The Consolidated Appropriations Act, 2021 (CAA) that President Trump signed on December 27 includes several changes to the Paycheck Protection Program (PPP). The changes clarify the tax treatment of expenses funded with PPP loans, expand the program to businesses that didn’t borrow under the original PPP or that experienced financial hardship in 2020, and ease the loan forgiveness process.

Tax Deductibility

The CARES Act made loan forgiveness non-taxable under the original PPP rules. The IRS caused concern for most borrowers when it took the position that expenses funded with forgiven PPP loans should be non-deductible. Several Senators and Members of Congress said that the IRS’s position was contrary to Congress’s intent, and the CAA makes that explicit. Under the CAA, the IRS may not deny a deduction for an expense because it was funded by the PPP.

Second Round of PPP Loans

The hardest-hit businesses that borrowed under the original PPP may be able to apply for additional PPP funding under the CAA. To be eligible, a business must:

· Have 300 or fewer employees

· Have experienced a decline of at least 25% in gross receipts in any calendar quarter of 2020, compared to the same quarter of 2019

· Have used the full amount of its funds from its first PPP loan

A business receiving a second PPP loan may borrow 2.5 times its average monthly payroll cost, capped at $2 million. Because they have particularly suffered under shut-down rules, hospitality businesses, such as restaurants, bars, and hotels, may borrow up to 3.5 times their average monthly payroll. Loans for those businesses are still capped at $2 million.

The CAA gives the SBA 10 days to issue guidance on the second round of PPP loans, so businesses should expect to be able to apply sometime after January 7.

Extended Eligibility for First PPP Loans

The CAA allows businesses that didn’t receive funding under the initial PPP to apply under the initial rules. Those rules allow a business with 500 or fewer employees to apply. Significantly, the CAA makes organizations exempt under Sec. 501(c)(6), such as trade associations, eligible to apply for PPP loans.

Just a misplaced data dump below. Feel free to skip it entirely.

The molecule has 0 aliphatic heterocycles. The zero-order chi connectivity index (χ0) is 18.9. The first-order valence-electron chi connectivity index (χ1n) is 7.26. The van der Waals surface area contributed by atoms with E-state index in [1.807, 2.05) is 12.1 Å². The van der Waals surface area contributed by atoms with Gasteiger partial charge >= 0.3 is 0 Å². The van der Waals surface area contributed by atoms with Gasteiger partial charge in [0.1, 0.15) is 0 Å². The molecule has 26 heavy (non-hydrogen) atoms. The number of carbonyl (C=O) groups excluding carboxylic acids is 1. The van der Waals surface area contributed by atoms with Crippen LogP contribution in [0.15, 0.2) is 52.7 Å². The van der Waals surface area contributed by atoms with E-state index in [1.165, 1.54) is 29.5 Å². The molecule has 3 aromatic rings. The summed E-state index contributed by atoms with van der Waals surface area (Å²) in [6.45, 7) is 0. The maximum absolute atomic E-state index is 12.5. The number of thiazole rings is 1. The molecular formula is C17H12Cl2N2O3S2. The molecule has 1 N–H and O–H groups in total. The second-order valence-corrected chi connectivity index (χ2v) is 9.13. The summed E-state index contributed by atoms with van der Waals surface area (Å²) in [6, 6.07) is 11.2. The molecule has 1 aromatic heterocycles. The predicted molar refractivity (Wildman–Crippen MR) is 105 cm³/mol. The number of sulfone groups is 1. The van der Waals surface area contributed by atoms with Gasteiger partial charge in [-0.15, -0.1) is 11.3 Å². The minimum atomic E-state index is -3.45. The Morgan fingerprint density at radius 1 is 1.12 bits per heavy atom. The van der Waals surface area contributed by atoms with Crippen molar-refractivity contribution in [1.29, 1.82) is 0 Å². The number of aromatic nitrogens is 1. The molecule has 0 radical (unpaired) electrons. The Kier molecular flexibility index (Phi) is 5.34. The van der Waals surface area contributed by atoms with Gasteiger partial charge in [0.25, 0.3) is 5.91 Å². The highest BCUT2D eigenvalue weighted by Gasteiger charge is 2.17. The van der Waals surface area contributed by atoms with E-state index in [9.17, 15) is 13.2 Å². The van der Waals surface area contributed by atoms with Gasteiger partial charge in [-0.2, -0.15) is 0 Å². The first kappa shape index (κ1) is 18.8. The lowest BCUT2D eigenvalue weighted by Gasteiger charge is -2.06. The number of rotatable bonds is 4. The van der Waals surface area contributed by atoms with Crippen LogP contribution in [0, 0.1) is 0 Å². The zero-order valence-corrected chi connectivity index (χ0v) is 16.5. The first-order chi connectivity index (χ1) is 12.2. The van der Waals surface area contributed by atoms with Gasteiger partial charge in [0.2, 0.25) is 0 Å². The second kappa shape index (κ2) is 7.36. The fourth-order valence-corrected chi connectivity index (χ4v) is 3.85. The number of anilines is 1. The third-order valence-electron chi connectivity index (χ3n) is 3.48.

Changes to Loan Forgiveness

Borrowers with loans less than $150,000 will be able to apply for forgiveness under a streamlined process. The SBA has 24 days to prepare the streamlined forgiveness form, but it should be a one-page form that allows the borrower to attest to compliance with PPP rules and that provides forgiveness without regard to decreases in the borrower’s staffing and payroll levels.

The original PPP rules based loan forgiveness on expenses paid or incurred during one of two covered periods – either eight or 24 weeks beginning on the date the loan funded. The CAA provides flexibility to borrowers by allowing them to use any period ending between eight and 24 weeks after the loan funded.

Finally, payroll cost must make up at least 60% of expenditures used for forgiveness. Other expenses eligible for forgiveness under the original PPP included mortgage interest, rent, and utilities. The CAA substantially expands the other expenses that may qualify for forgiveness by adding four additional categories, which are summarized in the table below. The expenses are still subject to the 60/40 split between payroll and other costs.

Changes to the PPP should provide significant benefits to businesses struggling with the continuing COVID-19 pandemic. Borrowers with loans under $150,000 would be wise to wait to apply for loan forgiveness until the rules of the streamlined application are final. Businesses that expect to apply for a second round of PPP financing should prepare to contact their lenders once the SBA releases its guidance. We will continue to monitor changes in the PPP and will update our analysis as new information becomes available. Please contact us if you have any questions.